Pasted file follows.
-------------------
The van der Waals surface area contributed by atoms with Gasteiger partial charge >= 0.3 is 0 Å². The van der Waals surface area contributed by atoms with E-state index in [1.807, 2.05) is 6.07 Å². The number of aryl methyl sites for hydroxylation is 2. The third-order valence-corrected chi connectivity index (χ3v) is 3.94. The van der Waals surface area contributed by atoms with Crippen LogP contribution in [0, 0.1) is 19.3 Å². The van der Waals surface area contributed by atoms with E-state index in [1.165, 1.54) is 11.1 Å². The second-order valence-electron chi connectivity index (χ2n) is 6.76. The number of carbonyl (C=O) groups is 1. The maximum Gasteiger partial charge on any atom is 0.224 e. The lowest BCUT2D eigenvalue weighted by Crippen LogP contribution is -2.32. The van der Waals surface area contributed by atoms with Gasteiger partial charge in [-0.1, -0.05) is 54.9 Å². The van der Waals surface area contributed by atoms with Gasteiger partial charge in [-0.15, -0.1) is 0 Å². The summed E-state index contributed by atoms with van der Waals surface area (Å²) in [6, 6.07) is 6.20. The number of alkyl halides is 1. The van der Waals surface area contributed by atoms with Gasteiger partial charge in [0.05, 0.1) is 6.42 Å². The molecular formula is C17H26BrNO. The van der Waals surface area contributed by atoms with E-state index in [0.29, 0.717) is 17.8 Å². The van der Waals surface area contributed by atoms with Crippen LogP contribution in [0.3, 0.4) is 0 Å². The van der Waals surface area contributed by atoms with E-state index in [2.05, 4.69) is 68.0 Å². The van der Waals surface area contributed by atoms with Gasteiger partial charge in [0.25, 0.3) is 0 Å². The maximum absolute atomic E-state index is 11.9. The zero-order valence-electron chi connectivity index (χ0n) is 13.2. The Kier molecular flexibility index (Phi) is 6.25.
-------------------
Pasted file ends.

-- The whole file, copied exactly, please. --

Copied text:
The van der Waals surface area contributed by atoms with Gasteiger partial charge >= 0.3 is 0 Å². The van der Waals surface area contributed by atoms with E-state index in [1.807, 2.05) is 6.07 Å². The number of aryl methyl sites for hydroxylation is 2. The third-order valence-corrected chi connectivity index (χ3v) is 3.94. The van der Waals surface area contributed by atoms with Crippen LogP contribution in [0, 0.1) is 19.3 Å². The van der Waals surface area contributed by atoms with E-state index in [1.165, 1.54) is 11.1 Å². The second-order valence-electron chi connectivity index (χ2n) is 6.76. The number of carbonyl (C=O) groups is 1. The maximum Gasteiger partial charge on any atom is 0.224 e. The lowest BCUT2D eigenvalue weighted by Crippen LogP contribution is -2.32. The van der Waals surface area contributed by atoms with Gasteiger partial charge in [-0.1, -0.05) is 54.9 Å². The van der Waals surface area contributed by atoms with Gasteiger partial charge in [-0.15, -0.1) is 0 Å². The summed E-state index contributed by atoms with van der Waals surface area (Å²) in [6, 6.07) is 6.20. The number of alkyl halides is 1. The van der Waals surface area contributed by atoms with Gasteiger partial charge in [0.05, 0.1) is 6.42 Å². The molecular formula is C17H26BrNO. The van der Waals surface area contributed by atoms with E-state index in [0.29, 0.717) is 17.8 Å². The van der Waals surface area contributed by atoms with Crippen LogP contribution in [0.3, 0.4) is 0 Å². The van der Waals surface area contributed by atoms with E-state index in [2.05, 4.69) is 68.0 Å². The van der Waals surface area contributed by atoms with Gasteiger partial charge in [0.25, 0.3) is 0 Å². The maximum absolute atomic E-state index is 11.9. The zero-order valence-electron chi connectivity index (χ0n) is 13.2. The Kier molecular flexibility index (Phi) is 6.25.